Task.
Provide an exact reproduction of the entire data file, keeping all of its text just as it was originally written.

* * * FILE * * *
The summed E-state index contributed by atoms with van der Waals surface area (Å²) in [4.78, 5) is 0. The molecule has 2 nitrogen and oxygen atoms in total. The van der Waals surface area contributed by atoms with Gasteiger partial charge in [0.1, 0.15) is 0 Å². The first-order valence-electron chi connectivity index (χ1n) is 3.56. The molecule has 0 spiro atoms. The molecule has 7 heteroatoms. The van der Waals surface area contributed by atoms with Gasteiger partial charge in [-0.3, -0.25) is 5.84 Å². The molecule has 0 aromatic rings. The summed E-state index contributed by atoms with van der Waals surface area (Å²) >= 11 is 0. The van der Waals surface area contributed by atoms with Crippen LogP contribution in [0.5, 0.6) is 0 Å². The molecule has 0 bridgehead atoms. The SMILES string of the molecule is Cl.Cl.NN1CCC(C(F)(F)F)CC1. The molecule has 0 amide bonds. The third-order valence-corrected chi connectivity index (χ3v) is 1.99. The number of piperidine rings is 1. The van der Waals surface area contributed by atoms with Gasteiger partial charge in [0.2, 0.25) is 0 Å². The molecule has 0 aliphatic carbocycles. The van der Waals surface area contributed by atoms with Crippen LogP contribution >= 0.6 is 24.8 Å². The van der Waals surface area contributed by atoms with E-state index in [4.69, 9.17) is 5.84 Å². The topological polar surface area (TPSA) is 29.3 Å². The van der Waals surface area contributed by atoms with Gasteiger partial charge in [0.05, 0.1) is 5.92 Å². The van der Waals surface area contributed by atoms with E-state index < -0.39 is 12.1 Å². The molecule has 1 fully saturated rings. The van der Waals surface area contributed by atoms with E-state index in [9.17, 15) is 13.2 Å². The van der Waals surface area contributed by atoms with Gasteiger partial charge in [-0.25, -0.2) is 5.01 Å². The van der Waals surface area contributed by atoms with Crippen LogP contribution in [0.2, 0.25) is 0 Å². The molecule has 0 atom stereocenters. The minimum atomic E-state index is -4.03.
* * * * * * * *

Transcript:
The summed E-state index contributed by atoms with van der Waals surface area (Å²) in [4.78, 5) is 0. The molecule has 2 nitrogen and oxygen atoms in total. The van der Waals surface area contributed by atoms with Gasteiger partial charge in [0.1, 0.15) is 0 Å². The first-order valence-electron chi connectivity index (χ1n) is 3.56. The molecule has 0 spiro atoms. The molecule has 7 heteroatoms. The van der Waals surface area contributed by atoms with Gasteiger partial charge in [-0.3, -0.25) is 5.84 Å². The molecule has 0 aromatic rings. The summed E-state index contributed by atoms with van der Waals surface area (Å²) >= 11 is 0. The van der Waals surface area contributed by atoms with Crippen LogP contribution in [0.5, 0.6) is 0 Å². The molecule has 0 bridgehead atoms. The SMILES string of the molecule is Cl.Cl.NN1CCC(C(F)(F)F)CC1. The molecule has 0 amide bonds. The third-order valence-corrected chi connectivity index (χ3v) is 1.99. The number of piperidine rings is 1. The van der Waals surface area contributed by atoms with Gasteiger partial charge in [0.2, 0.25) is 0 Å². The molecule has 0 aliphatic carbocycles. The van der Waals surface area contributed by atoms with Crippen LogP contribution >= 0.6 is 24.8 Å². The van der Waals surface area contributed by atoms with E-state index in [4.69, 9.17) is 5.84 Å². The topological polar surface area (TPSA) is 29.3 Å². The van der Waals surface area contributed by atoms with Gasteiger partial charge in [0.05, 0.1) is 5.92 Å². The van der Waals surface area contributed by atoms with E-state index < -0.39 is 12.1 Å². The molecule has 1 fully saturated rings. The van der Waals surface area contributed by atoms with E-state index in [9.17, 15) is 13.2 Å². The van der Waals surface area contributed by atoms with Gasteiger partial charge in [-0.25, -0.2) is 5.01 Å². The van der Waals surface area contributed by atoms with Crippen LogP contribution in [0.2, 0.25) is 0 Å². The molecule has 0 atom stereocenters. The minimum atomic E-state index is -4.03.